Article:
The Arizona Game and Fish Department gives hunters non-lead bullets hoping voluntary efforts work.

Chris Stoots, a California game warden, said about 90 percent of hunters he checked in San Benito County parking areas during summer deer season used steel and copper shot, encouraging scientists that lead-free areas could eventually be a reality.

"It's important to credit the hunting community for moving the needle in the right direction," said Kelly Sorenson, executive director of the nonprofit Ventana Wildlife Society, which monitors 20 or so birds released at Big Sur on California's central coast.

But beyond the parking lots are oak-studded ranches, where thousands of ground squirrels and wild pigs are considered vermin and are shot by ranchers, who often are reluctant to switch to more expensive non-lead ammo.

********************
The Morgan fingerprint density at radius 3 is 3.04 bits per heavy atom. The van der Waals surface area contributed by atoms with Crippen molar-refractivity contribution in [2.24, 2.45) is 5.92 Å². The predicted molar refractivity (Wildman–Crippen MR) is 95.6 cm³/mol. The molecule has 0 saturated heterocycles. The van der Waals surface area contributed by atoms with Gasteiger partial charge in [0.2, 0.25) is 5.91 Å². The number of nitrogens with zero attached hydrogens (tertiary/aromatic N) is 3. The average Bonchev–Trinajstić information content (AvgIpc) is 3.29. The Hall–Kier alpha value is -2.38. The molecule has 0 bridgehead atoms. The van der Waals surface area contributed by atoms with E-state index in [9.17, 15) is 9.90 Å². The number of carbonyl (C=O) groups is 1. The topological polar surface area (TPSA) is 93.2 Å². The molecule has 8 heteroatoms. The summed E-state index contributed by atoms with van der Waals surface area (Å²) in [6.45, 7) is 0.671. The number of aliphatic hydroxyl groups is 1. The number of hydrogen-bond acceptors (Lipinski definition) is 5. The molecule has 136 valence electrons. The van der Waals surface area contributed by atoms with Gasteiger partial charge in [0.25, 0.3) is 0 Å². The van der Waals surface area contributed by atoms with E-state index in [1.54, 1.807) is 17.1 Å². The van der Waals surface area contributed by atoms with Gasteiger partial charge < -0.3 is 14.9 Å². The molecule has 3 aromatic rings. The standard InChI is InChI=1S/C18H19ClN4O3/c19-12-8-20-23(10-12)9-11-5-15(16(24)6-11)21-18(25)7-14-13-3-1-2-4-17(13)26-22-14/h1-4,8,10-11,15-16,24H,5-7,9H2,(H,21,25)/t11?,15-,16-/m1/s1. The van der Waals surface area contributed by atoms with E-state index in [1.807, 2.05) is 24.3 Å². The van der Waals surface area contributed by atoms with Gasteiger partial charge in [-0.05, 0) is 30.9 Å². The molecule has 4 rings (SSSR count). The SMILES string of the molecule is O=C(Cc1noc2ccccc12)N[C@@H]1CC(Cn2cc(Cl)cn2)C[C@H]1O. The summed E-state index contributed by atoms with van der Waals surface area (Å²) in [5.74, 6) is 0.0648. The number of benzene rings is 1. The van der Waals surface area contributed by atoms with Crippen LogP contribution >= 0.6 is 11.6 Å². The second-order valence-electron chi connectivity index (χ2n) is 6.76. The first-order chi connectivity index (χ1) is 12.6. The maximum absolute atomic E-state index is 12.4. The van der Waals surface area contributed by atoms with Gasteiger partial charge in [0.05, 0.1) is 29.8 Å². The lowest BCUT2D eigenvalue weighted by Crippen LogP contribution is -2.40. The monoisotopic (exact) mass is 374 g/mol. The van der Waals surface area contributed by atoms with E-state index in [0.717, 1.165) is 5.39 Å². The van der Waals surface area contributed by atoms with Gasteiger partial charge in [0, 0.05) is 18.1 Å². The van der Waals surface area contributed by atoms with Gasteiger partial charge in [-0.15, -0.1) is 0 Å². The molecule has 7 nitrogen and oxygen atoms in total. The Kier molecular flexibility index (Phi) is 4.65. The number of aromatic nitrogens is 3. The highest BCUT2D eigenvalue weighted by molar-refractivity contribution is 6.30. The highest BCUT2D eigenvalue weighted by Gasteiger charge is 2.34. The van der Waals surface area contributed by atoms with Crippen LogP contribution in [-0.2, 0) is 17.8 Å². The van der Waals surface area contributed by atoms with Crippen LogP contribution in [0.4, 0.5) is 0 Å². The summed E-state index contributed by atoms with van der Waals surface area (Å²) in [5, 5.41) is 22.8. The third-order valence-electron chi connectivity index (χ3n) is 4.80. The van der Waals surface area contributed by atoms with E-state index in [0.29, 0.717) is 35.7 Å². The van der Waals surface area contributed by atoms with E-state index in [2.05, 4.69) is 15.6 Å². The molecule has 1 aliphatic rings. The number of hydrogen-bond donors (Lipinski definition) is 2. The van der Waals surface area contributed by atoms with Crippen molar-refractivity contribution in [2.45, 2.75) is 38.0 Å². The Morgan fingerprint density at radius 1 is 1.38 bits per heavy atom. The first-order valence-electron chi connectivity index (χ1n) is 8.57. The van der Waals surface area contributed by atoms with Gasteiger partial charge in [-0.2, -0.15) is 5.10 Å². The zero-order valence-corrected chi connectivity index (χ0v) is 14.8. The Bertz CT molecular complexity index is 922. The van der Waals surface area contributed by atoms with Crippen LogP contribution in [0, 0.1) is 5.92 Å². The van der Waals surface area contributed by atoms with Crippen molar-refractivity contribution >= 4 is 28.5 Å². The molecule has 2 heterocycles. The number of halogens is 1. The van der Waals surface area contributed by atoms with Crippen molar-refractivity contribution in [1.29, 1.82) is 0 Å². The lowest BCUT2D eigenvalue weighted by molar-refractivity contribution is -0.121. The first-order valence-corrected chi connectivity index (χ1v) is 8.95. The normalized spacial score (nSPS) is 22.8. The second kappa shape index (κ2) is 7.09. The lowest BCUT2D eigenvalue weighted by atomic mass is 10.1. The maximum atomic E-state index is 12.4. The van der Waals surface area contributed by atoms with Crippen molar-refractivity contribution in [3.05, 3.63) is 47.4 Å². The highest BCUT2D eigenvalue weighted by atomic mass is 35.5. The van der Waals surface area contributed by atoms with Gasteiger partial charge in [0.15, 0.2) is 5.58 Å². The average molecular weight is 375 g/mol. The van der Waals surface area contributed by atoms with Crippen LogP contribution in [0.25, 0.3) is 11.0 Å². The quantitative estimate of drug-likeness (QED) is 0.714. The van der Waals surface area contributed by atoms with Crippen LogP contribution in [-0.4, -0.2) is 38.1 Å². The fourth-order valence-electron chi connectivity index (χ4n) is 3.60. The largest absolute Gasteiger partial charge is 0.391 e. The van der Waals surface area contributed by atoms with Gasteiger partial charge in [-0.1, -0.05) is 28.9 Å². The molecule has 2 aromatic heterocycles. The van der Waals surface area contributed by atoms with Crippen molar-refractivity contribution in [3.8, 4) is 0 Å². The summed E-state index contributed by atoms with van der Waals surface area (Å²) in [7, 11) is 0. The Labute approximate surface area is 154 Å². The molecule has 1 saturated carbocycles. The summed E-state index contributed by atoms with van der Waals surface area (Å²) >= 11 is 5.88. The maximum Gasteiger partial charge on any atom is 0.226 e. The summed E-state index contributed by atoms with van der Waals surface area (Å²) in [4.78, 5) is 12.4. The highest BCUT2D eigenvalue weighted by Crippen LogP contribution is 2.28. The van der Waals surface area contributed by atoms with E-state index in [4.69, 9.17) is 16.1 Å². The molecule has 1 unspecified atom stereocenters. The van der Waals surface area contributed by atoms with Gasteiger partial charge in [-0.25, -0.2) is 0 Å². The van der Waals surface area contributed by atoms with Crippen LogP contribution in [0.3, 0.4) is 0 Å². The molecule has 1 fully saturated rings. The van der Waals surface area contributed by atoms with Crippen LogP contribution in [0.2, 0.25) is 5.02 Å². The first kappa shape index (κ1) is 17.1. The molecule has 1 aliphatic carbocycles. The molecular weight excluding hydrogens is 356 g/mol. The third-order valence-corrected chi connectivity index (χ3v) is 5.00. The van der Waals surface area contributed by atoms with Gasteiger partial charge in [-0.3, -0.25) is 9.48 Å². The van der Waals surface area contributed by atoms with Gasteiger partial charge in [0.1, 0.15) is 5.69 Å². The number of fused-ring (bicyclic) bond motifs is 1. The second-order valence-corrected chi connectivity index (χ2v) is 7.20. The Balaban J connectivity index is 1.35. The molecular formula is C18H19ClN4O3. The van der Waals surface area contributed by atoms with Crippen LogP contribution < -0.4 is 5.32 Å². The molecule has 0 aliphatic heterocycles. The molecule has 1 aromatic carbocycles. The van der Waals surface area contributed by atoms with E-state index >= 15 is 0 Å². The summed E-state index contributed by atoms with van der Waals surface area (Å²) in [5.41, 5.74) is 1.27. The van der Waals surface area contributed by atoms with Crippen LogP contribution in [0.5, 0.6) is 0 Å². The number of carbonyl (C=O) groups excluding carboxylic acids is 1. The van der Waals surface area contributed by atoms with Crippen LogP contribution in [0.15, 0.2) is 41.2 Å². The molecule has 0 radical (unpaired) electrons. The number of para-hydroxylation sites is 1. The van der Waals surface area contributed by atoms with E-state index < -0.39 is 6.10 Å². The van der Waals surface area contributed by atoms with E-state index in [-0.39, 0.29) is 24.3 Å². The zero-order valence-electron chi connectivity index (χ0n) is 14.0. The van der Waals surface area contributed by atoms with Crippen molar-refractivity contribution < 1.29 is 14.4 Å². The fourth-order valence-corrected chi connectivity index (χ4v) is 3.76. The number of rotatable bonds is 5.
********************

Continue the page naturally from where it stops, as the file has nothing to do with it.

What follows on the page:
Property rights resistance
Many landowners, some fourth and fifth generation, also believe the ban forcing them to use more expensive ammo violates their property rights. Gun lobbyists say the measure is too strict and legislators ignored other potential sources of lead, including garbage, or employing voluntary measures.

Image: Condor 286
AP
Condor 286 is seen shortly before it was released into the wild in 2003.
"They see it as a backdoor attempt to ban guns and hunting," said Jake Theyerl, hired by the nonprofit Institute of Wildlife Studies to persuade rural San Benito County gun owners to switch to copper and steel shot.